several hundred more tashkiel (approved personnel register) slots to 
the CNPA, adding that 95 percent of CNPA positions were filled. 
Noting that the drug mafia needs to know the police are after them, 
he observed that while production was concentrated in the South, 
trafficking continued to be a problem even in the North that had 
largely beat back poppy cultivation. 

REGIONAL RELATIONS - MOVING TO A TASK FORCE BASED APPROACH 
------------------ ------------------------------------- 

6. (C) Noting that his next stop would be Moscow, Director 
Kerlikowske asked if there were any areas of cooperation he might 
suggest to the Russians. Atmar responded that Russia had offered to 
provide training, and while there was initially some Afghan 
resistance, he was prepared to expand that, although I don't want to 
send everyone to Moscow. He said it is essential to maintain a 
relationship with Russian law enforcement to foster regional 
cooperation on narcotics and weapons trafficking, particularly with 
the Central Asian republics. Regional cooperation has been 
unsuccessful over the last eight years because of the inadequacy of 
institutional arrangements, not because of the lack of political 
will. He expressed the desire to form working level joint task 
forces with Russia, Tajikistan, Uzbekistan and Turkmenistan, to look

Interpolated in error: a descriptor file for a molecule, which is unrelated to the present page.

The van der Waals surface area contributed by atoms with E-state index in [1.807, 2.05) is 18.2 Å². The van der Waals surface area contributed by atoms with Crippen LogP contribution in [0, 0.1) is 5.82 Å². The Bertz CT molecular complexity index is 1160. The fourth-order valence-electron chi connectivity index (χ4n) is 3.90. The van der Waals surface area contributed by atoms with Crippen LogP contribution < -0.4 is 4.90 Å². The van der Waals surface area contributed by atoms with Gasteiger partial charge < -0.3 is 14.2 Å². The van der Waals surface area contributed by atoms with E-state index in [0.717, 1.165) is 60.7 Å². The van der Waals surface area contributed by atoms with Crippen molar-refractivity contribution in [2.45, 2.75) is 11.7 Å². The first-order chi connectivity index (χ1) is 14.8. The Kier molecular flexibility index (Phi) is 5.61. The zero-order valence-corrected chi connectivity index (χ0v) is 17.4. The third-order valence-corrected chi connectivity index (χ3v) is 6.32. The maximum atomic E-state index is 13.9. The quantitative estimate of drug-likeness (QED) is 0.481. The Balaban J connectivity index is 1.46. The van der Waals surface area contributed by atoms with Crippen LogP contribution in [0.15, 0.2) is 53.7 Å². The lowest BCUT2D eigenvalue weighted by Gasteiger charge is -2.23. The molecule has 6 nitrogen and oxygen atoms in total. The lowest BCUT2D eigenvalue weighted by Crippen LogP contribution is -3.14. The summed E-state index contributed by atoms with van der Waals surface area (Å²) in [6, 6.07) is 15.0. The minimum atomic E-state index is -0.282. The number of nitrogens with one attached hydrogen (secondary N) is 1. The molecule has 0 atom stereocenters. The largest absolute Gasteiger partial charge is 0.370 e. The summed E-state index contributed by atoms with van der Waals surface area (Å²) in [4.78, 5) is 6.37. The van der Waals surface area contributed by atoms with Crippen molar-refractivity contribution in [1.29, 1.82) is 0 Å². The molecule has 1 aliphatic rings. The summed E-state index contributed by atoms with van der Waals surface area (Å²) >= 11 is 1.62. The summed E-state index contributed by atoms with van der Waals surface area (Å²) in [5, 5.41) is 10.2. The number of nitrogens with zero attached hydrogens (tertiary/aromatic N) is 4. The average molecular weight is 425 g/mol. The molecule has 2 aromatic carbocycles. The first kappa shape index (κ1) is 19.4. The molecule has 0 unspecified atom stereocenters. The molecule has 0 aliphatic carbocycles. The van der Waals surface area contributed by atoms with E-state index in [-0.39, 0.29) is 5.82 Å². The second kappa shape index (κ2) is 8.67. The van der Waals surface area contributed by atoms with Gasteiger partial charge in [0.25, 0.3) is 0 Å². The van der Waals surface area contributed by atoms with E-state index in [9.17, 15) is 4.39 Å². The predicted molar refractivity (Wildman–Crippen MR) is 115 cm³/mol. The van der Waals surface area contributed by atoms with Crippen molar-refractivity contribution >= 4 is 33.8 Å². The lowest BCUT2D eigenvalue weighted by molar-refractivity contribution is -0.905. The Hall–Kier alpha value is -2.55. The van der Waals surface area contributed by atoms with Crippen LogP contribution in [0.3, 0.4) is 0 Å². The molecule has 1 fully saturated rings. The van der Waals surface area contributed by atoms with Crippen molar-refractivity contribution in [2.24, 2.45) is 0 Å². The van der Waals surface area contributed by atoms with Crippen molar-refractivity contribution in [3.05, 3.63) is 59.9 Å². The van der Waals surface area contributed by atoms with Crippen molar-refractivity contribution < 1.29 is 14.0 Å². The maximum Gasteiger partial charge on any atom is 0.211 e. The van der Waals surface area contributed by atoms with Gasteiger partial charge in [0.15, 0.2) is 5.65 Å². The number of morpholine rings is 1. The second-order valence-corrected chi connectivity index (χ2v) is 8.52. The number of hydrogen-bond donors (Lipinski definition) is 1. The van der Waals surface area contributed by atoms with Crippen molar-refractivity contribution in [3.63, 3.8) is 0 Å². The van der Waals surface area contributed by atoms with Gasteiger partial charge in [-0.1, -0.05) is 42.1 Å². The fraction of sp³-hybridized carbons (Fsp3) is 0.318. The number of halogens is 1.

at issues like trade/smuggling, weapons and narcotics. 

7. (C) Minister Atmar also commented on the difficulty of working 
with the Iranians and Pakistanis. Iran's support for insurgents has 
made cooperation difficult, and Atmar had encountered resistance from 
the Afghan Border Police to working with their Iranian counterparts 
because they resent Iran's support for insurgents. With Pakistan, 
Atmar had had limited success in establishing a joint task force, as 
agreed with FBI Director Mueller and GOP Minister Malik. The key to 
progress on these issues would be to move them from normal diplomatic 
channels to police-centered task forces, away from the bureaucracy, 
he argued. Atmar said he would appreciate U.S. assistance in 
establishing such an approach; Kerlikowske pledged to discuss this 
with Director Mueller in Washington. 

8. (C) Director Kerlikowske asked whether Interpol had a role to play 
in addressing these issues. Atmar responded that it should, for 
example, on drugs, money-laundering, threat finance, and 
counter-terrorism. DEA had told him that people were smuggling 
thirty million dollars a week through Kabul Airport, so Interpol had 
a key role in determining where that money was going (with Afghan law 
enforcement entities responsible for identifying where it came from). 
Another useful role for Interpol would be to arrange the deportation 
of criminals with outstanding arrest warrants who were working 
against Afghanistan in Quetta and Karachi, he stated. 

9. (C) Atmar and Wayne also discussed recent threat finance 
enforcement actions, and next steps (septel). 

10. (SBU) This message has been cleared by ONDCP Director Kerlikowske. 


EIKENBERRY